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Merging Galaxies Create a Binary Quasar

For Release: February 3, 2010

Carnegie Institution

NGC 1399
Credit: X-ray (NASA/CXC/SAO/P. Green et al.), Optical (Carnegie Obs./Magellan/W.Baade Telescope/J.S.Mulchaey et al.)
Press Image and Caption

Astronomers have found the first clear evidence of a binary quasar within a pair of actively merging galaxies. Quasars are the extremely bright centers of galaxies surrounding super-massive black holes, and binary quasars are pairs of quasars bound together by gravity. Binary quasars, like other quasars, are thought to be the product of galaxy mergers. Until now, however, binary quasars have not been seen in galaxies that are unambiguously in the act of merging. But images of a new binary quasar from the Carnegie Institution's Magellan telescope in Chile show two distinct galaxies with "tails" produced by tidal forces from their mutual gravitational attraction.

"This is really the first case in which you see two separate galaxies, both with quasars, that are clearly interacting," says Carnegie astronomer John Mulchaey who made observations crucial to understanding the galaxy merger.

Most, if not all, large galaxies, such as our galaxy the Milky Way, host super-massive black holes at their centers. Because galaxies regularly interact and merge, astronomers have assumed that binary super-massive black holes have been common in the Universe, especially during its early history. Black holes can only be detected as quasars when they are actively accreting matter, a process that releases vast amounts of energy. A leading theory is that galaxy mergers trigger accretion, creating quasars in both galaxies. Because most such mergers would have happened in the distant past, binary quasars and their associated galaxies are very far away and therefore difficult for most telescopes to resolve.

The binary quasar, labeled SDSS J1254+0846, was initially detected by the Sloan Digital Sky Survey, a large scale astronomical survey of galaxies and over 120,000 quasars. Further observations by Paul Green of the Harvard-Smithsonian Center for Astrophysics and colleagues* using NASA's Chandra's X-ray Observatory and telescopes at Kitt Peak National Observatory in Arizona and Palomar Observatory in California indicated that the object was likely a binary quasar in the midst of a galaxy merger. Carnegie's Mulchaey then used the 6.5 meter Baade-Magellan telescope at the Las Campanas observatory in Chile to obtain deeper images and more detailed spectroscopy of the merging galaxies.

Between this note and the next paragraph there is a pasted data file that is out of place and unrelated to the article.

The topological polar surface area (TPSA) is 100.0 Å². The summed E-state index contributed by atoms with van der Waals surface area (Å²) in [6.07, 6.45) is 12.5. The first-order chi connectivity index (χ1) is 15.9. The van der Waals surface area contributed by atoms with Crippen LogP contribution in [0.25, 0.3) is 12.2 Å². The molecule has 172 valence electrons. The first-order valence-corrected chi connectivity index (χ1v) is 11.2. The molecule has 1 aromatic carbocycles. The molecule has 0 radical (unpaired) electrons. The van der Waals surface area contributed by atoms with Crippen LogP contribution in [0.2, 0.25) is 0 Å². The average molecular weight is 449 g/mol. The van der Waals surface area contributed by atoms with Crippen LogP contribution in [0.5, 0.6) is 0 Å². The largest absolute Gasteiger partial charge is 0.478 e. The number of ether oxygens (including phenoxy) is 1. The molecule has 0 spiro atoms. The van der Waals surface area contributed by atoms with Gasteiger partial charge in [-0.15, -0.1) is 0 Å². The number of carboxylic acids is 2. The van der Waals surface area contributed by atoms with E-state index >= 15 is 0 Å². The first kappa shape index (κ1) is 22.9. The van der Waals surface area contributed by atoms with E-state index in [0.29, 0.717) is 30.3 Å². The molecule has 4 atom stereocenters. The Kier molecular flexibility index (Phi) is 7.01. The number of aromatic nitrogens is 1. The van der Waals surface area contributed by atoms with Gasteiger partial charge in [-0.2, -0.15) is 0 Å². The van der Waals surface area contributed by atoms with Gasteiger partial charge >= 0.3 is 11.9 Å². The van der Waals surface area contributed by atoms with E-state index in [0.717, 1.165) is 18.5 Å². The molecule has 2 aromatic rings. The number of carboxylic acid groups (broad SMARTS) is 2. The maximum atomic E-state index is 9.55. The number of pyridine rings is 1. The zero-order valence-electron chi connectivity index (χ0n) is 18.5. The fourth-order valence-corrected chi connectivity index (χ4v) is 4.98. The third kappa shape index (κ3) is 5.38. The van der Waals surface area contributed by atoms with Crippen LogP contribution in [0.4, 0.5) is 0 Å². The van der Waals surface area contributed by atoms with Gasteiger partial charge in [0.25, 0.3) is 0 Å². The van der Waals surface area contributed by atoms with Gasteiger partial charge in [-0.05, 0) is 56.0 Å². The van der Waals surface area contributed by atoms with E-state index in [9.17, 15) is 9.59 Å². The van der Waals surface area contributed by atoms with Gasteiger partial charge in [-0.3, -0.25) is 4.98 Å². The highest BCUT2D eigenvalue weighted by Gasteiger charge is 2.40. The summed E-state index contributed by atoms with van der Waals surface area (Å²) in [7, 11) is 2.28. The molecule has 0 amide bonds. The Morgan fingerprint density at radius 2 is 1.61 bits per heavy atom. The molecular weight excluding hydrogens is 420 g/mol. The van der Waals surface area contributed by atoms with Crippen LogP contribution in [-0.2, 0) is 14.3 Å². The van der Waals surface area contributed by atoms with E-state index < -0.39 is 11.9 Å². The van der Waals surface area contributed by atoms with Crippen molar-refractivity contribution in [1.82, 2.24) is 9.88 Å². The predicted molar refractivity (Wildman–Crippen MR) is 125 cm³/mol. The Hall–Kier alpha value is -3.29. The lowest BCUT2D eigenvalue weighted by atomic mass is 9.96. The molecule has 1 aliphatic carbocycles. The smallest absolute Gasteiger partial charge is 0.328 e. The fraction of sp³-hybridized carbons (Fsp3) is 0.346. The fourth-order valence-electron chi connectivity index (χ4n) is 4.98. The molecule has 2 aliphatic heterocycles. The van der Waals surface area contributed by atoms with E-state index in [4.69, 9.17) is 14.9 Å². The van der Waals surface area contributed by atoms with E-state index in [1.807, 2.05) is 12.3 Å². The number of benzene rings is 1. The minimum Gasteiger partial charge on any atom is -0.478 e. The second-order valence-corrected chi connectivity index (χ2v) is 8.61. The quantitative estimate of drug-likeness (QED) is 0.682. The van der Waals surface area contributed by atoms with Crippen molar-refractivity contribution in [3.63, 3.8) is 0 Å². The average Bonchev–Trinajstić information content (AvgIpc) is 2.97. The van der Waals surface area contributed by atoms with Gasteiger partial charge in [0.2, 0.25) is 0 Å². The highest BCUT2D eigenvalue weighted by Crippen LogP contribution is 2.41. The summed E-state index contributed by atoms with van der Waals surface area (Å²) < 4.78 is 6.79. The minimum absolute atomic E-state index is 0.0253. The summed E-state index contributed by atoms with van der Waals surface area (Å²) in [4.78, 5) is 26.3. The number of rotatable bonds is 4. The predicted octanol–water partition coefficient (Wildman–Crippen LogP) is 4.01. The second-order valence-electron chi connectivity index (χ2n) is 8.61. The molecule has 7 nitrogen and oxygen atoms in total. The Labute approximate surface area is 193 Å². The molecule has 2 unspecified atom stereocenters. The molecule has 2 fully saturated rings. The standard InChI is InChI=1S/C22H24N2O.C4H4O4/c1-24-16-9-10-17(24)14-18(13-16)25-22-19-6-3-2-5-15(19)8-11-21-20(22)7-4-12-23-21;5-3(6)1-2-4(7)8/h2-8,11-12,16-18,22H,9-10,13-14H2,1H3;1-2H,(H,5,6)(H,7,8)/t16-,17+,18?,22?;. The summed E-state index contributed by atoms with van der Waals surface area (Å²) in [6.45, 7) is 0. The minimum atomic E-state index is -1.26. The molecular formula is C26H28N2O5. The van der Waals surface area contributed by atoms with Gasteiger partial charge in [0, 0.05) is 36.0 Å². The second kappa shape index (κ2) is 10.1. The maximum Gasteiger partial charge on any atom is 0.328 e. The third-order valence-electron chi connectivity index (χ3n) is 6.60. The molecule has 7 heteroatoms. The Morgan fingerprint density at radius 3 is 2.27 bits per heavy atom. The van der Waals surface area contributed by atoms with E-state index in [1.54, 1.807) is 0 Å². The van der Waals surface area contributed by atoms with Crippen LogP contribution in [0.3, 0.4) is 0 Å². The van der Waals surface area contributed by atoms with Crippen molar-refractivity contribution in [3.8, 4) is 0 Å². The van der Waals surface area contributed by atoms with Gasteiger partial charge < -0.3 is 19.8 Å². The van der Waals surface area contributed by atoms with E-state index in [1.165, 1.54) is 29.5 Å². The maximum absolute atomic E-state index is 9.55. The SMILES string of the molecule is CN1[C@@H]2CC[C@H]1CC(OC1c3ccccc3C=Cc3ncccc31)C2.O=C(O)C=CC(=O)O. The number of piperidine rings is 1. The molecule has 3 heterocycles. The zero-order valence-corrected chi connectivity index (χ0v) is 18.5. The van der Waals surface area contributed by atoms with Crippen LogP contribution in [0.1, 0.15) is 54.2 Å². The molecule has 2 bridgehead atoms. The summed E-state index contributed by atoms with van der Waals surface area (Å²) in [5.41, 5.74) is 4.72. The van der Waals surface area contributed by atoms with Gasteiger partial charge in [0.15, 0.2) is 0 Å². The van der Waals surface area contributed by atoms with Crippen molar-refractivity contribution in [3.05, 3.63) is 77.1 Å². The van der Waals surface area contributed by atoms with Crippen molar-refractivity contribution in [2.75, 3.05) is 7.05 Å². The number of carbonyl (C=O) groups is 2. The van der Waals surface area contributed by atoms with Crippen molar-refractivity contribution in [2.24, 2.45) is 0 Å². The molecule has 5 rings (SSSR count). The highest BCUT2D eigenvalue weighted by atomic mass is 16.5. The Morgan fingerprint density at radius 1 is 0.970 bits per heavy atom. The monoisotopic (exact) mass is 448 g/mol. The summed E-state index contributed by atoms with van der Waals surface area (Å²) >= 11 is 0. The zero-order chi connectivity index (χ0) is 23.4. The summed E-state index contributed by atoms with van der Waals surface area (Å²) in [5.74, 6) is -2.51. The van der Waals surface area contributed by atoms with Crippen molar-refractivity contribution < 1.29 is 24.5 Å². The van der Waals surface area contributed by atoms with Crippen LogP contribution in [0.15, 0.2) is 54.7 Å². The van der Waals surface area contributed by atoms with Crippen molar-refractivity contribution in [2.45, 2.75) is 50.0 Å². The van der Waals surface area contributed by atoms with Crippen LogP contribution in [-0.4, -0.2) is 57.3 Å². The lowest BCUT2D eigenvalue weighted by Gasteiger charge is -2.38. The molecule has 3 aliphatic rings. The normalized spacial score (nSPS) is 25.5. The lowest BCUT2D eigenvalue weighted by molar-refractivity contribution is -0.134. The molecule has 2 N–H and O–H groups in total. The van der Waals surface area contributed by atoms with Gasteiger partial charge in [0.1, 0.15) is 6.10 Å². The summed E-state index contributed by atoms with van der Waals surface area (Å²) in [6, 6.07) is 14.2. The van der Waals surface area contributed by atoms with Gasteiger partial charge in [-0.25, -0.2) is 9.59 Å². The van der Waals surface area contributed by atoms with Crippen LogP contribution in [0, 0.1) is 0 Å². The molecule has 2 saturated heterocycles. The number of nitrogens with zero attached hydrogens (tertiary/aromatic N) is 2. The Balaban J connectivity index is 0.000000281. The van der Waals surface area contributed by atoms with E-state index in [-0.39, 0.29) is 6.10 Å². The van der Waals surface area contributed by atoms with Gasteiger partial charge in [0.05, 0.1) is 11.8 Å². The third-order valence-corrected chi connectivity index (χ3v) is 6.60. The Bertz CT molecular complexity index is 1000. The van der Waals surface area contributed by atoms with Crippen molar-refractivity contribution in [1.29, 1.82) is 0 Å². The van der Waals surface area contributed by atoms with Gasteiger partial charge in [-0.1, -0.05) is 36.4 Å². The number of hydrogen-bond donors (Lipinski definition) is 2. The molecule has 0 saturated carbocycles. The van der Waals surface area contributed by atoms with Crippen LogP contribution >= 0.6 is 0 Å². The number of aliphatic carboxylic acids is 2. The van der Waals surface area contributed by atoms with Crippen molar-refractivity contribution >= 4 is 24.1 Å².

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"Just because you see two galaxies that are close to each other in the sky doesn't mean they are merging," says Mulchaey. "But from the Magellan images we can actually see tidal tails, one from each galaxy, which suggests that the galaxies are in fact interacting and are in the process of merging."

Thomas Cox, now a fellow at the Carnegie Observatories, corroborated this conclusion using computer simulations of the merging galaxies. When Cox's model galaxies merged, they showed features remarkably similar to what Mulchaey observed in the Magellan images. "The model verifies the merger origin for this binary quasar system," he says. "It also hints that this kind of galaxy interaction is a key component of the growth of black holes and production of quasars throughout our universe."

* The authors of the paper published in the Astrophysical Journal are Paul J. Green of the Harvard-Smithsonian Center for Astrophysics, Adam D. Myers of the University of Illinois at Urbana-Champaign, Wayne A. Barkhouse of the University of North Dakota, John S. Mulchaey of the Observatories of the Carnegie Institution for Science, Vardha N. Bennert of the Department of Physics, University of California, Santa Barbara, Thomas J. Cox of the Observatories of the Carnegie Institution for Science, Thomas L. Aldcroft of the Harvard-Smithsonian Center for Astrophysics, and Joan M. Wrobel of National Radio Astronomy Observatory, Socorro, NM.